In the years immediately after separation from New South Wales, the official policy of the Queensland Colonial Government towards the aboriginal population was at best one of neglect and at worst one of outright hostility.
Aborigines were not included in any form in the early state censuses. The Queensland Registrar General wrote in 1871 that:
Their wandering habits, their apparent incapacity for civilization, and the state of vagabondage into which they seem to fall whenever brought permanently into contact with the whites, would render any enumeration of them difficult…..for electoral purposes, one of the most important objects of the Census, they are altogether out of the question. 
However, by the 1880s the aboriginal community was already viewed as a dying race. According to the Queensland Registrar General, at the time of the 1881 census:
Perhaps but little practical benefit would result from ascertaining in any year the number of those unfortunates, who seem destined to die out before advancing settlement’. 
Official estimates of the aboriginal population were made to ascertain ‘in what proportions they are melting away before the onward march of civilisation’. By that time, the estimated aboriginal population was 70,000, as opposed to a white population of approximately 250,000. By 1886, only 5 years later, the aboriginal population was estimated to have reduced to 32,000.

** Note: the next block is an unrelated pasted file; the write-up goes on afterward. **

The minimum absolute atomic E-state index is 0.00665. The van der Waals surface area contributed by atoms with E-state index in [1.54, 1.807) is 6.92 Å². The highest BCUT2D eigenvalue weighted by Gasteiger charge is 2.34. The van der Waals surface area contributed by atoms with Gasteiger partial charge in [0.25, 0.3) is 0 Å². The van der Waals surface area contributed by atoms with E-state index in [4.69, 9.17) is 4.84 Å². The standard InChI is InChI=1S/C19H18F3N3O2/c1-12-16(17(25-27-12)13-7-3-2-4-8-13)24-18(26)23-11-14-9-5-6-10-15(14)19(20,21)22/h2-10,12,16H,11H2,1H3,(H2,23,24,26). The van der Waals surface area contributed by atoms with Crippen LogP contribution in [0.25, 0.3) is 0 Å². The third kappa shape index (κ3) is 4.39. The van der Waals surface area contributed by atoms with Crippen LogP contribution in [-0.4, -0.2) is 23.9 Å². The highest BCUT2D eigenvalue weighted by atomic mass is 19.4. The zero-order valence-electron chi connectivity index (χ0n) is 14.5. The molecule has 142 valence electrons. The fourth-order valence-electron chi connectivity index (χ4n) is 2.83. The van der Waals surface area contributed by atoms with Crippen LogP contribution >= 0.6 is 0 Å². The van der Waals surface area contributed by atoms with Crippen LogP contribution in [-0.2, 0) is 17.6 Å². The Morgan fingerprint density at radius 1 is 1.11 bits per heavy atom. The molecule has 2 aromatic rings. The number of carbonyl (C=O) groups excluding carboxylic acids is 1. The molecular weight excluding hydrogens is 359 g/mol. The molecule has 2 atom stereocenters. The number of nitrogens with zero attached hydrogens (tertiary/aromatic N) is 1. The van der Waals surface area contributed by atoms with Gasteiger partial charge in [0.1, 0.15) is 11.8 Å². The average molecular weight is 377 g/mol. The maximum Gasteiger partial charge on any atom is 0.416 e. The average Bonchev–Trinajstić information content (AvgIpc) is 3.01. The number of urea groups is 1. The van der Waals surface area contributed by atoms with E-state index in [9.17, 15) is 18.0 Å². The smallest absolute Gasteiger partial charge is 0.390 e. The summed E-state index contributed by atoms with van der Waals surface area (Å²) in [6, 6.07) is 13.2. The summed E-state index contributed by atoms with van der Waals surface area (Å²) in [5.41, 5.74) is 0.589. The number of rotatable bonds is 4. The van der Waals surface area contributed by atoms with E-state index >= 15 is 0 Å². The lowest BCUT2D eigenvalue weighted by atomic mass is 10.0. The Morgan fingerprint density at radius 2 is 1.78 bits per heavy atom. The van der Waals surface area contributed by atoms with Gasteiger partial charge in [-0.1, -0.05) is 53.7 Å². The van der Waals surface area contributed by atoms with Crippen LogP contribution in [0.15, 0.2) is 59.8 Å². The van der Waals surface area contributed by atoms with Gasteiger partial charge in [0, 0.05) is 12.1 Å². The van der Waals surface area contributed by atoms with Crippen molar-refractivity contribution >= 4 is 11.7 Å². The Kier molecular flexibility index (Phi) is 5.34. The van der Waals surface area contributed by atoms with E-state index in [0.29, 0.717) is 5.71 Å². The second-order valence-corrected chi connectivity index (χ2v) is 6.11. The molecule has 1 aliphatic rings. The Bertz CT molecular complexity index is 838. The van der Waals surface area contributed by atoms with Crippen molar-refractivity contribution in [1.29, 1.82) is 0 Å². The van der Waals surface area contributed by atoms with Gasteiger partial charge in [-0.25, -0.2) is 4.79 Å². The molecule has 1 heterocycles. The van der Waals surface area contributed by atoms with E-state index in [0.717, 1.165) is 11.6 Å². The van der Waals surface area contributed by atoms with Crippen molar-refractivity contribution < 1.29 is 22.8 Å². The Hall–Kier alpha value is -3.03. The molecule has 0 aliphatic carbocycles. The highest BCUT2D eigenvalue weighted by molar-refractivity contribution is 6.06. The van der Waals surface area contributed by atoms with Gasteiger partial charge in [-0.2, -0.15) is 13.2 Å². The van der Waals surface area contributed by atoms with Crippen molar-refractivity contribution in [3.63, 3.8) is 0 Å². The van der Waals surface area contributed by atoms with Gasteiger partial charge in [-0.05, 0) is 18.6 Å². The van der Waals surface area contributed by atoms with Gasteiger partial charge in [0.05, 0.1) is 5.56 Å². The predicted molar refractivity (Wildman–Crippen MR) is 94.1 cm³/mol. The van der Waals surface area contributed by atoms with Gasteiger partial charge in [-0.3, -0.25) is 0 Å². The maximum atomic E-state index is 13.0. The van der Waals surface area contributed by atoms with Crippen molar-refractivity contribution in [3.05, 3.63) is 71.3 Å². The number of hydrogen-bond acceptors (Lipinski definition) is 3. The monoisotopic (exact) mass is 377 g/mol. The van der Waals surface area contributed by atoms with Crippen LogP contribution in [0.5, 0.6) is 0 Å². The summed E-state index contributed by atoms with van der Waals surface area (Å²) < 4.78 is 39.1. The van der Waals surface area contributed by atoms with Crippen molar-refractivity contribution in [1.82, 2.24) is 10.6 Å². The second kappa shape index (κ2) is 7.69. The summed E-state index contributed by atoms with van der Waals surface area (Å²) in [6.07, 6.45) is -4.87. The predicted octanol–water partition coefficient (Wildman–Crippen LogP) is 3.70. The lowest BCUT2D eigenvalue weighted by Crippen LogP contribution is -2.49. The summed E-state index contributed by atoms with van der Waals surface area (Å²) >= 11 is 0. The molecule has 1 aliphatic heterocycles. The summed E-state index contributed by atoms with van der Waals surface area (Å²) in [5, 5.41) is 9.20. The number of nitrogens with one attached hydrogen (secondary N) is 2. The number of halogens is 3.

Both of these figures are unreliable, and it is too late to learn the actual numbers now. But it is pretty plain that one way or another white people were giving the aboriginal population decline a helping hand. According to LR Smith:
‘The Queensland Government had established a para military force with the sole aim of exterminating the natives in frontier regions’
Dehumanising the enemy
Now, in order to have the proper public psyche for a battle, it is first necessary to dehumanize the enemy. The easiest and simplest way of doing this is to make the enemy into the aggressor. So it is not surprising, then, that much of the early literature of this period portrays the aborigine as the initiator of conflict.